Apple mint (Mentha suaveolens)
18"H x 18"W, perennial
An apple-scented mint with light green, fuzzy leaves, this variety makes a pleasant addition to hot or cold teas. Mint is a fast-growing plant that spreads rapidly. Keep excess side shoots trimmed or plant in a pot that's buried to soil level.

Bergamot

Bergamot

Bergamot (Monarda didyma)
24-36"H x 24"W, perennial
The flowers of this eastern U. S. native have been used as a substitute for China tea since the Boston Tea Party. The starburst-shaped flowers range from pale pink to deep red. Fresh leaves and flowers of bergamot make a delicious tea, especially with a touch of honey to sweeten it.

Lemon Thyme (Thymus x citriodorus)
8"H x 16"W, perennial
One of the most fragrant thymes in the herb garden, lemon thyme makes a fine addtion to herbal tea blends. The fresh leaves have a calming effect, especially when combined with Roman chamomile.

Salad Bar Garden

The Salad Bar Garden has a footprint of less than 6-1/2 square feet, so it's ideal for condos and townhouses with limited space for gardening. The 4-1/2" deep planting box is just right for greens and herbs. Made from rot-resistant cedar and plywood. Size: 49-3/4" L x 19" W x
33-1/2" H

Herbal Salad Bar Garden

Note to Hot-Zone Gardeners

The Salad Bar Garden is best for areas with relatively cool summers, such as USDA hardiness zone 5 and lower. For hotter zones, use the Standing Garden, which has a self-watering reservoir. In addition, choose a site that has shade during the hottest part of the day.

Summer is the season for healthy, delicious salads. With the Salad Bar Garden, you can easily grow a selection of herbs to add an herbal zing to salads and dressings.

Position your garden where it will receive direct sunlight for at least four hours. Water regularly, so the soil does not dry out completely. During hot weather, you might have to water every day. As with all container gardens, fertilize your herbs every few weeks with a water-soluble fertilizer to encourage growth. Harvest leaves that are healthy and in good condition. Edible flowers should be harvested as soon as they open.

The Plants

Italian parsley (Petroselinum crispum)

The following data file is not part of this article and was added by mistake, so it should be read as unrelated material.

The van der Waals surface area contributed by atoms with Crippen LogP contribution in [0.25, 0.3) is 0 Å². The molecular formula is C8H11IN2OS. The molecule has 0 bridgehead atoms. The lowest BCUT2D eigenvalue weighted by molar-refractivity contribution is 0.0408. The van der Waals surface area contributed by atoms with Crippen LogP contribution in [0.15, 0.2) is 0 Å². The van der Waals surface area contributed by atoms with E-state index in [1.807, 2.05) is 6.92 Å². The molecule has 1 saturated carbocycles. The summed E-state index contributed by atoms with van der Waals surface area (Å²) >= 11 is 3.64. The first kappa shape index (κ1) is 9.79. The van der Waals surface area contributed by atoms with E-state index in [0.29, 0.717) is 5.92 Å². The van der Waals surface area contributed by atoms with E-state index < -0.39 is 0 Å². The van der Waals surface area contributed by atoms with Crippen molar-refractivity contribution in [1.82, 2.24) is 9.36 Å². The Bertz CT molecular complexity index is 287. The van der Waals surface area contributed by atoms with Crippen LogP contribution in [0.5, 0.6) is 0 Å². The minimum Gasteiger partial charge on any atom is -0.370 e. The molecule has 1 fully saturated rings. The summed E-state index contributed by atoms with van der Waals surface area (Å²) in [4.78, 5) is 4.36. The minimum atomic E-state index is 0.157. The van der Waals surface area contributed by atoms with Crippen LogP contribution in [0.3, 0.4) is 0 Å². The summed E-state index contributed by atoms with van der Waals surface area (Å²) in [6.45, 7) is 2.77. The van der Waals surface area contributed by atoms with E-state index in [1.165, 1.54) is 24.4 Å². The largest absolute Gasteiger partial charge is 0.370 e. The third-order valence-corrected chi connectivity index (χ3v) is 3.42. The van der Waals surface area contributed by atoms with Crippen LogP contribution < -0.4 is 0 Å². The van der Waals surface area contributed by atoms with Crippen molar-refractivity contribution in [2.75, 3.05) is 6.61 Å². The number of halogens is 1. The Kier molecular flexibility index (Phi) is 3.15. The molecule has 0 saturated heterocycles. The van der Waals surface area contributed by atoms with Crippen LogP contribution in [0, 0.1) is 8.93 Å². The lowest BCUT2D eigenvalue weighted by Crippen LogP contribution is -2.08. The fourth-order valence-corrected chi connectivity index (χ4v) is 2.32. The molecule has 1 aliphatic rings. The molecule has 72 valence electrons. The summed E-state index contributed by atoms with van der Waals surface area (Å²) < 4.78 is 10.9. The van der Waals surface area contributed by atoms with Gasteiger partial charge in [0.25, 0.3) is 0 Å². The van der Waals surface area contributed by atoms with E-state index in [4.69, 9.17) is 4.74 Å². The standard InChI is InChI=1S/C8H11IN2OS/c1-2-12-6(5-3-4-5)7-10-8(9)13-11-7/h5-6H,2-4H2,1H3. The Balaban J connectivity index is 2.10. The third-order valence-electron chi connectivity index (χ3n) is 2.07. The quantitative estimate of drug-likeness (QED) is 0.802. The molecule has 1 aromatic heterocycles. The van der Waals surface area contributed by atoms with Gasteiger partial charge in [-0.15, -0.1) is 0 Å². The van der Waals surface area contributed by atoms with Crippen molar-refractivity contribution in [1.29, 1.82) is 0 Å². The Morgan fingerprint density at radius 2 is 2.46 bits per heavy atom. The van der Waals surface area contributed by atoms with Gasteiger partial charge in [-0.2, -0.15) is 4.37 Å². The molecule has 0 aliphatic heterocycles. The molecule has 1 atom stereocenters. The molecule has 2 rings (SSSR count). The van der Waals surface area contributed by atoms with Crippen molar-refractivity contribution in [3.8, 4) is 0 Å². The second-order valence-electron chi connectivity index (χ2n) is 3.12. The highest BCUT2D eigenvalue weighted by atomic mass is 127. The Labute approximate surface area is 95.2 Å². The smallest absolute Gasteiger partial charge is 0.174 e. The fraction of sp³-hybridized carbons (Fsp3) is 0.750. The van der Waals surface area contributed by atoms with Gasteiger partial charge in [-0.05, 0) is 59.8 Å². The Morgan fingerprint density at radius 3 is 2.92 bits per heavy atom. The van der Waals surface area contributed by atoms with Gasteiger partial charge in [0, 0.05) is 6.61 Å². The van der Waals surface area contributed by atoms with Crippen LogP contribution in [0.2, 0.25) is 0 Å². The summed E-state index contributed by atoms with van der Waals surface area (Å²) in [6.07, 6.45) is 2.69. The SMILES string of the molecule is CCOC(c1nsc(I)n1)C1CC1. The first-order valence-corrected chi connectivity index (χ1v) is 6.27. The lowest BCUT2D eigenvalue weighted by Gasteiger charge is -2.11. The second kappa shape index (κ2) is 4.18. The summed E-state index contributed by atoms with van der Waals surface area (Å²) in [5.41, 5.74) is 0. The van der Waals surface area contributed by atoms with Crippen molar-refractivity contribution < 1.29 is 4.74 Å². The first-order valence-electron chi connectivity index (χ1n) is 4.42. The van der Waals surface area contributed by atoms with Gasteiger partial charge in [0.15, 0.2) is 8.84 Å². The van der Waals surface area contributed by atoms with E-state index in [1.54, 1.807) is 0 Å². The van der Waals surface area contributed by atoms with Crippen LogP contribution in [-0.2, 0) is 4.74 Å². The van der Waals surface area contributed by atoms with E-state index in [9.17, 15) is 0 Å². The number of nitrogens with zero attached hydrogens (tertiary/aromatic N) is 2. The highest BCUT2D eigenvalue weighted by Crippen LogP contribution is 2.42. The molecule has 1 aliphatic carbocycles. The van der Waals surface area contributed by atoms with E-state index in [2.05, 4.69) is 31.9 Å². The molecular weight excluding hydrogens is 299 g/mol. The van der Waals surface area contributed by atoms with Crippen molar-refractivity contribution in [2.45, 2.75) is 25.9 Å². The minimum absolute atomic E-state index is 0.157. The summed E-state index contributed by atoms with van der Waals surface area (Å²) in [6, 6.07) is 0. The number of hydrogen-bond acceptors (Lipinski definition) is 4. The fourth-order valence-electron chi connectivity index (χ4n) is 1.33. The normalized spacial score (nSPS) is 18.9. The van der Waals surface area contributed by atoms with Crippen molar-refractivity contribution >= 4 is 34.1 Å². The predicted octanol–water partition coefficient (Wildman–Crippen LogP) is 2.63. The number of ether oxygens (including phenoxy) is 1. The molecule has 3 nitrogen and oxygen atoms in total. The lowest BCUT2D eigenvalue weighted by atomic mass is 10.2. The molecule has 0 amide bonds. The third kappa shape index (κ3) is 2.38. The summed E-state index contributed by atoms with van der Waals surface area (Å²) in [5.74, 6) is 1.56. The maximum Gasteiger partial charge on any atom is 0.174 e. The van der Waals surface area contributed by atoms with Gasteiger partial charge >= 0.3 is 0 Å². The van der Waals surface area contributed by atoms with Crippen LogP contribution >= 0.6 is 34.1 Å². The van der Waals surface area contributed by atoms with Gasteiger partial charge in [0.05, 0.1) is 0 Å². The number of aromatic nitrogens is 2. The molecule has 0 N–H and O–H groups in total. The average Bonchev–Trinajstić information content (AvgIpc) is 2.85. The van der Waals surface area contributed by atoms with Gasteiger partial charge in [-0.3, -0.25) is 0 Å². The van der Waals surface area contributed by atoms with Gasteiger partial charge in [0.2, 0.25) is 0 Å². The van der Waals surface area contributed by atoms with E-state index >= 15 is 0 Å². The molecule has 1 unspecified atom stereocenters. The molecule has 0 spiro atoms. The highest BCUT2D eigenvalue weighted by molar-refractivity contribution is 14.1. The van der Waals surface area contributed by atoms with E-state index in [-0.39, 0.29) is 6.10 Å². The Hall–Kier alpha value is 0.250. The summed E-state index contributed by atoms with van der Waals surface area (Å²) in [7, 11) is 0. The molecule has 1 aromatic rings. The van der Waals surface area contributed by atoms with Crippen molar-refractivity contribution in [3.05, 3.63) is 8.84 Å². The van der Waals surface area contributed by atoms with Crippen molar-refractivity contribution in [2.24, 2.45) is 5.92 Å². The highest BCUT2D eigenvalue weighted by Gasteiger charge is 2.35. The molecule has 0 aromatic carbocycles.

12"H x 12"W, annual
Parsley is a no-fuss garden herb. When added to salad dressing, it helps blend other flavors into a pleasing whole. The finely chopped leaves are also excellent sprinkled on potato or rice salads. Replant yearly for best flavor. It is actually a biennial, but the second-year leaves are bitter and it grows a 3-foot flower stalk.  

Lemon Thyme (Thymus x citriodorus)
8"H x 14"W, perennial
One of the most fragrant thymes in the herb garden, lemon thyme adds a pleasing burst of citrus when chopped and sprinkled on green salads or added to dressings.

Onion chives (Allium schoenoprasum)
12"H x 10"W, perennial
The grass-like leaves have an unmistakable onion flavor. Pom-pom shaped blossoms appear in late spring to early summer. The finely chopped leaves or the pulled-apart flowerheads can be sprinkled on salad. When shopping, avoid garlic chives (Allium tuberosum), which grow twice as tall and have a garlic flavor.

Spicy globe basil (Ocimum basilicum 'Spicy Globe')
24"H x 24"W, annual
This compact, round variety has small, narrow leaves, compared to the classic garden basil. The flavor is more spicy. Combine freshly ground leaves of spicy globe basil with olive oil and grated Parmesan cheese for a quick pesto.

Nasturtium

Nasturtium. Learn more in the article, How to Grow Nasturtiums from Seed.

Nasturtiums (Tropaeolum majus)
12"H x 16"W, annual. Note: height and spread will vary, depending on the variety you choose. Some are fairly compact; trailing varieties cascade nicely over the edge.